Today in Tech

November 10, 2010, 1:14 PM UTC

Every day, the Fortune staff spends hours poring over tech stories, posts, and reviews from all over the Web to keep tabs on the companies that matter. We’ve assembled the day’s most newsworthy bits below.

  • Effective January 1, Google is giving every one of its 25,000 or so employees a $1,000 bonus and 10% raise. (Fortune)
  • Facebook engineer Mike Vernal openly chastised Google for attempting to block the social network’s access to the Gmail Contacts API. “Openness doesn’t mean being open when it’s convenient for you.” (Electricpig)
  • The Apache Software Foundation will ditch Java unless Oracle lightens up on use restrictions, claiming the company has “willfully disregarded the licensing terms for its own Java technology.” (ITworld)
  •, the search engine Barry Diller bought for $1.85 billion, is cutting 130 jobs, getting out of search, and focusing on its recently-introduced Q&A service. (Technologizer)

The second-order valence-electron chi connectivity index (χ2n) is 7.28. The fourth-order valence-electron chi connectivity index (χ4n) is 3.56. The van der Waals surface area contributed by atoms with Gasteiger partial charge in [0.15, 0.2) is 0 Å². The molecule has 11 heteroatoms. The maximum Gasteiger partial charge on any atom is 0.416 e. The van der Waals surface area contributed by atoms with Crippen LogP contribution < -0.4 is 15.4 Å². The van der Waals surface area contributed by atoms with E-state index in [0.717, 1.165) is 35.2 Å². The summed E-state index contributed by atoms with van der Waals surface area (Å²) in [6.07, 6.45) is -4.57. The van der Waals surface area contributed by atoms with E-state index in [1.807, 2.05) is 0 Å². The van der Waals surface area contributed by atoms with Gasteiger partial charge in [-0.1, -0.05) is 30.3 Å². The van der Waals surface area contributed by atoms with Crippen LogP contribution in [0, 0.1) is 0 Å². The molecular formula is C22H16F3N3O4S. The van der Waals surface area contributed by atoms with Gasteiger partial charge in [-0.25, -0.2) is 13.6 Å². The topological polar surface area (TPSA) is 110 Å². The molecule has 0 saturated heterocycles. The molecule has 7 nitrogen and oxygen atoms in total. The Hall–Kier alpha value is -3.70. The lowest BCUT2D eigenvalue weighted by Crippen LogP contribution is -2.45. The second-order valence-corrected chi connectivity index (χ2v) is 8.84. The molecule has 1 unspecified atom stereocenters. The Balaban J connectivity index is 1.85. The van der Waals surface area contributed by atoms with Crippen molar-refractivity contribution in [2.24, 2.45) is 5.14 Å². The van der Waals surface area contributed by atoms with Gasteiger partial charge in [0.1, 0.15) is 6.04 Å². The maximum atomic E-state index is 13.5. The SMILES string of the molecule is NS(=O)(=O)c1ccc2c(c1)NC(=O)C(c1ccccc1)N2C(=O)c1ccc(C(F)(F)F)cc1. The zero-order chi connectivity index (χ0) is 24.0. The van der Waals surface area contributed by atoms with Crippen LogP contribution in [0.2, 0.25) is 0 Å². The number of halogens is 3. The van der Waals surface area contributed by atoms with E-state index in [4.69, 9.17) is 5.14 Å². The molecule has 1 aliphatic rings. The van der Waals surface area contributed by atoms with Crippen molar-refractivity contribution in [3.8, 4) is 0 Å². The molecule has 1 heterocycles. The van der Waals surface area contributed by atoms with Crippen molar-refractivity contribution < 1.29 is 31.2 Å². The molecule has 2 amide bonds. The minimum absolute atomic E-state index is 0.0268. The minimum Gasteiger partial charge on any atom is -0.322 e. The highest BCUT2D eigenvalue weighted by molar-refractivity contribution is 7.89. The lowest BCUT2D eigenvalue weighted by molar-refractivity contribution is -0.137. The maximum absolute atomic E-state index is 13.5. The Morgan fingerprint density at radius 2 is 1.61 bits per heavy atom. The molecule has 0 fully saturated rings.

• Total company revenues for eBay’s online-payments business, which includes Bill Me Later and PayPal, grew from 30% to 37%, or $838 million, over the last year. (Fortune)
  • A word of advice to Aol and Yahoo: Just get it over with, already. (Fortune)
  • Microsoft reportedly sold just 40,000 Windows Phone 7 units on launch day. (The Next Web)
  • Apple’s stock opened at a record high of $321 yesterday. Just for some perspective, the company’s stock has climbed almost 65% over the last 12 months. (Fortune)
  • RIM co-CEO Jim Basillie promises the company’s PlayBook tablet will be “very reasonably priced,” coming in under $500 when it hits early next year. (TechEye)
  • Samsung Mobile Display plans to sell a 7-inch Super AMOLED display next year. Can an updated Galaxy Tab be far behind? (OLED-display)